Hélène Pastor murder: Polish son-in-law admits ordering hit

The gunman attacked Hélène Pastor's black minivan outside the Nice hospital where her son was being treatedImage copyright AFP
Image caption The gunman attacked Hélène Pastor’s black minivan outside the Nice hospital where her son was being treated

After years of denial, the Polish son-in-law of billionaire Hélène Pastor has confessed to ordering a mafia-style hit on the 77-year-old property heiress.

Wojciech Janowski is on trial with nine others and made the shocking admission a day before the verdict is due.

The 2014 shooting of Pastor and her chauffeur in Nice shook the principality of Monaco, where she was a friend of the royal family.

Mr Janowski initially admitted his role but then retracted his confession.

His lawyer Éric Dupond-Moretti told the Aix-en-Provence court on Tuesday his client “is guilty of ordering Hélène Pastor’s murder”.

“These words which you wanted to hear from him come from my mouth. He tried to say these words, he wanted to say them but he couldn’t,” he said with Mr Janowski crying beside him.

At the time of the killing, Mr Janowski had the title of Poland’s honorary consul to Monaco. His lawyer said his actions were to protect his common-law partner Sylvia Pastor from her mother, who he alleged had made her life a misery.

He also claimed he had not ordered the two hit men to kill Pastor’s driver, but another defendant in the trial has contested this.

A verdict is expected on Wednesday, local media reported, and prosecutors are seeking a life sentence for Mr Janowski.

Who was Hélène Pastor?

Her family was known as second in importance in Monaco only to the royal Grimaldi family. She was a descendant of Italian stonemason Jean-Baptiste Pastor, who arrived in Monaco in 1880.

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By the 1930s he and his son Gildo had begun amassing a business empire, building apartment buildings and collecting rent. In 1966 Prince Rainier gave Gildo permission to build high-rise properties along the seafront. Instead of selling the properties, the family rented them out.

Hélène Pastor was the last of Gildo’s three children and had a son and daughter through two marriages. The family’s fortune was spread across several companies and has been variously estimated at between €12bn (£11bn; $14bn) and more than €20bn.

By the time of her death, the Pastor family was said to control 15% of Monaco’s housing stock.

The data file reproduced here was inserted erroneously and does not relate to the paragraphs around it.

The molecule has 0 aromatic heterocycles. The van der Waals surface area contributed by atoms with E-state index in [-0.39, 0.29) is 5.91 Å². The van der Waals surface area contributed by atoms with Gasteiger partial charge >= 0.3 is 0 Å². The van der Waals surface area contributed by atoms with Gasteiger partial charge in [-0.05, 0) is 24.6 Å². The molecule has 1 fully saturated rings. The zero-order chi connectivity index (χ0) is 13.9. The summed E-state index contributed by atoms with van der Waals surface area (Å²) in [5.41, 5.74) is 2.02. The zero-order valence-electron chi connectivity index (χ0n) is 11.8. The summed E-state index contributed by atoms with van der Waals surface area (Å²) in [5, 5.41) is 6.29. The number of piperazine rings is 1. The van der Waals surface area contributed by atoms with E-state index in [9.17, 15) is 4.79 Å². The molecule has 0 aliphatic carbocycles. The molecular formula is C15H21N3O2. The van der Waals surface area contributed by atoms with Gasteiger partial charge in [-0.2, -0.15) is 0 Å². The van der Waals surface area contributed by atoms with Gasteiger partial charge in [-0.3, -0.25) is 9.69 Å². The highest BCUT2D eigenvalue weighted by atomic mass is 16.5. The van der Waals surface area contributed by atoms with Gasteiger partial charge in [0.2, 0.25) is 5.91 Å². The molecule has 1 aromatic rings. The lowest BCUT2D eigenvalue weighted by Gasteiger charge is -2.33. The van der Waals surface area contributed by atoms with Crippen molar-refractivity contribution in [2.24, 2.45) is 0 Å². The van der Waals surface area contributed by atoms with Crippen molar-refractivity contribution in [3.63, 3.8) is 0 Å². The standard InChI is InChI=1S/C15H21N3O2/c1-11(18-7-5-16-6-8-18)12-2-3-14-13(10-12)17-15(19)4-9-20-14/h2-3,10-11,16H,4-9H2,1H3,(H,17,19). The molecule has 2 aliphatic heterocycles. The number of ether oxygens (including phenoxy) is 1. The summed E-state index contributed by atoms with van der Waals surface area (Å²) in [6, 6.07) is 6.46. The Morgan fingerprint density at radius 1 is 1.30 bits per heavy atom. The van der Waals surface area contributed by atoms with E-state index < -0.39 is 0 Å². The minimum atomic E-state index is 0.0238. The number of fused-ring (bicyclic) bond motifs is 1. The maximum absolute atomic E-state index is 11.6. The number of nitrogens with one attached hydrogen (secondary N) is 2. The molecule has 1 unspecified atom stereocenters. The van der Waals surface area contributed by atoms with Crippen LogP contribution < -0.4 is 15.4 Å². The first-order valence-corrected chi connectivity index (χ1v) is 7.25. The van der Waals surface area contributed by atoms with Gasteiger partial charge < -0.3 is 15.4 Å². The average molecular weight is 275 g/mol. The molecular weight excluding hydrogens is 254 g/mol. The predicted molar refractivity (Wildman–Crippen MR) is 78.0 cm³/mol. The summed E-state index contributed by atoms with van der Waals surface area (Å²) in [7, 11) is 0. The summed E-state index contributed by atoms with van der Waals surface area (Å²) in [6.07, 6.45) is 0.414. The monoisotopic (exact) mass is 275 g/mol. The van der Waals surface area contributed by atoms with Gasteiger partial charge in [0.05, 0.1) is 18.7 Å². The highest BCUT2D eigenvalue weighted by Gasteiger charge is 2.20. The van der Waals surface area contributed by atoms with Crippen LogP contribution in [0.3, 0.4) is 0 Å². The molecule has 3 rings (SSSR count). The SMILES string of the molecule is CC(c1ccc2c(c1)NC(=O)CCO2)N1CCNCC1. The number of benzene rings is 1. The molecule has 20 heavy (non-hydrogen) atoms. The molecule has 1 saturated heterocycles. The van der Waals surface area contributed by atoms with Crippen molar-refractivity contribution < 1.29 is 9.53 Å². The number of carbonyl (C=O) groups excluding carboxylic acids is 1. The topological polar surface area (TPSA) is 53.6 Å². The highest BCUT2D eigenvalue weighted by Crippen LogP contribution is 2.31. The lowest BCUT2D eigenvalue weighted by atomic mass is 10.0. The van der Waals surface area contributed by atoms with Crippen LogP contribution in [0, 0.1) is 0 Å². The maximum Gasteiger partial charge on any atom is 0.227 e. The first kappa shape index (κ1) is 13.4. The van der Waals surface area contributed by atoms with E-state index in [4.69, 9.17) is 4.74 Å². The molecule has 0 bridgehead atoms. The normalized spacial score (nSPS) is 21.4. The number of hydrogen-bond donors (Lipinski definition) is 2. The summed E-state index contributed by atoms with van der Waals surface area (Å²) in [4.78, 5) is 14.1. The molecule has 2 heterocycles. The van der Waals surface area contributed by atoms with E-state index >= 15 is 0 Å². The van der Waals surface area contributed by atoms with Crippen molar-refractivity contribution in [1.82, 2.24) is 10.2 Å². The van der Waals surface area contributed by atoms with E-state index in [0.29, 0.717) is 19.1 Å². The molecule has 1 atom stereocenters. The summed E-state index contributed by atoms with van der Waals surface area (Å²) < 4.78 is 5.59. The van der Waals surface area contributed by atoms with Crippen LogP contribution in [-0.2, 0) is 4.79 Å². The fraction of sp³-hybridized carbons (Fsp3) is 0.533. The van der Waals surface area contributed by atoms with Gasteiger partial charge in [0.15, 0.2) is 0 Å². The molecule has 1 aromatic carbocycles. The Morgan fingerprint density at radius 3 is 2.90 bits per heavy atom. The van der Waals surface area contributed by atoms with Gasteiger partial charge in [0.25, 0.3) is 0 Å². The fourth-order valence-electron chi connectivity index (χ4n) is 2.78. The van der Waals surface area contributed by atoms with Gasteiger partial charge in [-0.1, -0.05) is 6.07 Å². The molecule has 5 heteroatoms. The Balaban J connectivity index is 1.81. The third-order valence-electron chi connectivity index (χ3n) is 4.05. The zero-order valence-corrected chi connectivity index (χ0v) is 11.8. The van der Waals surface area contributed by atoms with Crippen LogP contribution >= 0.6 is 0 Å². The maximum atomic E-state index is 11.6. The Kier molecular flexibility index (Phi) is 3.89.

Among her favourite pastimes was driving around Monaco in a London taxi, according to Paris Match magazine.

How was she attacked?

It was shortly after 19:00 local time (17:00 GMT) on 6 May 2014 as Hélène Pastor left L’Archet hospital in Nice that she and her chauffeur, Mohamed Darouich, were ambushed.

Image copyright AFP/Getty
Image caption Mr Janowski cried as his lawyer gave his shock confession on Tuesday

She had been visiting her son Gildo Pallanca-Pastor, who had suffered a stroke, when a gunman opened fire with a sawn-off shotgun.

Darouich died of his injuries four days later but Pastor only succumbed to her wounds on 21 May. In the days before her death she was able to give investigators a description of her attackers and had intended to provide further evidence.

“I’m afraid, I want to see you again because I have more to tell,” she was quoted as saying.

Police traced some 3.5m phone calls and within weeks had made several arrests. They concluded that the plot had originated with Mr Janowski, who then enlisted his fitness coach Pascal Dauriac, who in turn used his brother-in-law Abdelkader Belkhatir to find potential contract killers.

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Mr Dauriac claims his employer ordered Pastor’s driver to be killed and her purse stolen to make the incident look like a robbery.

Two suspects from Marseille alleged to have carried out the killing were tracked down through security cameras, mobile phones and DNA found on a bottle of shower gel left behind in a hotel room. Samine Aïd Ahmed, 28, denies firing the gun, while Al Haïr Hamadi denies acting as his accomplice.

The alleged contract was worth €140,000, police said.

Image copyright AFP
Image caption Two men from Marseille with criminal records were arrested in June 2014

Why was she killed?

The investigating magistrate alleged that Mr Janowski’s businesses were on the verge of collapse and, when his common-law partner Sylvia was diagnosed with cancer in 2012, he realised he was facing financial ruin.

Hélène Pastor provided her son and daughter with a monthly stipend of €500,000, but this would have dried up if her daughter had died.

Mr Janowski’s fitness coach was reported as saying: “Janowski tricked me… He said his mother-in-law was a monster.”

Sylvia Pastor was initially questioned by police before being ruled out of the inquiry. She had been with Mr Janowski for 28 years and the couple had a daughter. She survived the cancer and attended the start of her ex-partner’s trial.

Prosecutors said they had traced significant financial transactions in Mr Janowski’s accounts in the months before the murders.

The murder was initially linked to organised crime before prosecutors began to suspect Hélène Pastor’s son-in-law.

Until his latest admission on Tuesday, Mr Janowski had been defiant under questioning, telling prosecutors to “show me the proof”.

He had claimed his confession in 2014 stemmed from difficulties in understanding French, and told a local newspaper earlier this year from prison that everything had been done to make him look guilty.

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